Chapter 41

by Charles Dickens

Kit made his way through the crowded streets, dividing the stream of people, dashing across the busy road-ways, diving into lanes and alleys, and stopping or turning aside for nothing, until he came in front of the Old Curiosity Shop, when he came to a stand; partly from habit and partly from being out of breath.

It was a gloomy autumn evening, and he thought the old place had never looked so dismal as in its dreary twilight. The windows broken, the rusty sashes rattling in their frames, the deserted house a dull barrier dividing the glaring lights and bustle of the street into two long lines, and standing in the midst, cold, dark, and empty—presented a cheerless spectacle which mingled harshly with the bright prospects the boy had been building up for its late inmates, and came like a disappointment or misfortune. Kit would have had a good fire roaring up the empty chimneys, lights sparkling and shining through the windows, people moving briskly to and fro, voices in cheerful conversation, something in unison with the new hopes that were astir. He had not expected that the house would wear any different aspect—had known indeed that it could not—but coming upon it in the midst of eager thoughts and expectations, it checked the current in its flow, and darkened it with a mournful shadow.

Kit, however, fortunately for himself, was not learned enough or contemplative enough to be troubled with presages of evil afar off, and, having no mental spectacles to assist his vision in this respect, saw nothing but the dull house, which jarred uncomfortably upon his previous thoughts. So, almost wishing that he had not passed it, though hardly knowing why, he hurried on again, making up by his increased speed for the few moments he had lost.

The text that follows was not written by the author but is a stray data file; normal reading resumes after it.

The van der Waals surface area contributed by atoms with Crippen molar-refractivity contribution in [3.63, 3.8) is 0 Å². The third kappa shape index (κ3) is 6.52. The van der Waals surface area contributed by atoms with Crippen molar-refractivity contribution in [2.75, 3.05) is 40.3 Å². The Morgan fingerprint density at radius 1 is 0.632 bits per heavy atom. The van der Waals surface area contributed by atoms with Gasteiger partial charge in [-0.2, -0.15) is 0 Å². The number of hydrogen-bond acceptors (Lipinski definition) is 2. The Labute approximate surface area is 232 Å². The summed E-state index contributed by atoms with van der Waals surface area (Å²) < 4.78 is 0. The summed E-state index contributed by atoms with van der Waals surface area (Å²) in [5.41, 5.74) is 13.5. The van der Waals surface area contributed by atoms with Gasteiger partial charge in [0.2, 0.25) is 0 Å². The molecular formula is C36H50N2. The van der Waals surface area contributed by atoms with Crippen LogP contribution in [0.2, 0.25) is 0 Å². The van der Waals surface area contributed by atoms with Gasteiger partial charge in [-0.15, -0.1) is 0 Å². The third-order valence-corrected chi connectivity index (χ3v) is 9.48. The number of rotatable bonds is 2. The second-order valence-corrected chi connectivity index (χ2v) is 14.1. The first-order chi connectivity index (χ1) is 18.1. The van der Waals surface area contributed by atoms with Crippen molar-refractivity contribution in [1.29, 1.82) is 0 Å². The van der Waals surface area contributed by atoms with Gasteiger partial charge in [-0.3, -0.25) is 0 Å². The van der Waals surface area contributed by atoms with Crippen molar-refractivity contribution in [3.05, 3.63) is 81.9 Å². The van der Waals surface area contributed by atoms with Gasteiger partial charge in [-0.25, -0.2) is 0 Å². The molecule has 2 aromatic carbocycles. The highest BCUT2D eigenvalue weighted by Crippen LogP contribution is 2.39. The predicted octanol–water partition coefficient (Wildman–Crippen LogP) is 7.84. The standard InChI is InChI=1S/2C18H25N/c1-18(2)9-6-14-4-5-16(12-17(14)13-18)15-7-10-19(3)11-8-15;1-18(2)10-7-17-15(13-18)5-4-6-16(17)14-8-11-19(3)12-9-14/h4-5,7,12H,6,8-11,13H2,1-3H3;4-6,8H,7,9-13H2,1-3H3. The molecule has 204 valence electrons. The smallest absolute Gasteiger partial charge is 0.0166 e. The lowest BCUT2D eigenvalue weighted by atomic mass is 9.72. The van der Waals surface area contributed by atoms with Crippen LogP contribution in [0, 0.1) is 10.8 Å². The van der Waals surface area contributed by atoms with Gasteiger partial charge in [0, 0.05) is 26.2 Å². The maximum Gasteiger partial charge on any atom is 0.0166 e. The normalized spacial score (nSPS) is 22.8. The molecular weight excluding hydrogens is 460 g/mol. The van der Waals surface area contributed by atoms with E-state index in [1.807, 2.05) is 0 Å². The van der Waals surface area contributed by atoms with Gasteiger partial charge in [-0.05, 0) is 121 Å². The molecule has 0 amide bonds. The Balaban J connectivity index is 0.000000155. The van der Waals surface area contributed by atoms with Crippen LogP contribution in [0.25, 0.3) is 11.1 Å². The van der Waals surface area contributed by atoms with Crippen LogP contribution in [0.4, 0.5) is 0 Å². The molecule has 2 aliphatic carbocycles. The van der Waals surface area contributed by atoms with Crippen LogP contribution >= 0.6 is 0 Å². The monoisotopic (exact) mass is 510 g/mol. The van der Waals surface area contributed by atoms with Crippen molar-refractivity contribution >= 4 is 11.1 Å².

‘Now, if she should be out,’ thought Kit, as he approached the poor dwelling of his mother, ‘and I not able to find her, this impatient gentleman would be in a pretty taking. And sure enough there’s no light, and the door’s fast. Now, God forgive me for saying so, but if this is Little Bethel’s doing, I wish Little Bethel was—was farther off,’ said Kit checking himself, and knocking at the door.

A second knock brought no reply from within the house; but caused a woman over the way to look out and inquire who that was, awanting Mrs Nubbles.

‘Me,’ said Kit. ‘She’s at—at Little Bethel, I suppose?’—getting out the name of the obnoxious conventicle with some reluctance, and laying a spiteful emphasis upon the words.

The neighbour nodded assent.

‘Then pray tell me where it is,’ said Kit, ‘for I have come on a pressing matter, and must fetch her out, even if she was in the pulpit.’

It was not very easy to procure a direction to the fold in question, as none of the neighbours were of the flock that resorted thither, and few knew anything more of it than the name. At last, a gossip of Mrs Nubbles’s, who had accompanied her to chapel on one or two occasions when a comfortable cup of tea had preceded her devotions, furnished the needful information, which Kit had no sooner obtained than he started off again.

Little Bethel might have been nearer, and might have been in a straighter road, though in that case the reverend gentleman who presided over its congregation would have lost his favourite allusion to the crooked ways by which it was approached, and which enabled him to liken it to Paradise itself, in contradistinction to the parish church and the broad thoroughfare leading thereunto. Kit found it, at last, after some trouble, and pausing at the door to take breath that he might enter with becoming decency, passed into the chapel.

It was not badly named in one respect, being in truth a particularly little Bethel—a Bethel of the smallest dimensions—with a small number of small pews, and a small pulpit, in which a small gentleman (by trade a Shoemaker, and by calling a Divine) was delivering in a by no means small voice, a by no means small sermon, judging of its dimensions by the condition of his audience, which, if their gross amount were but small, comprised a still smaller number of hearers, as the majority were slumbering.

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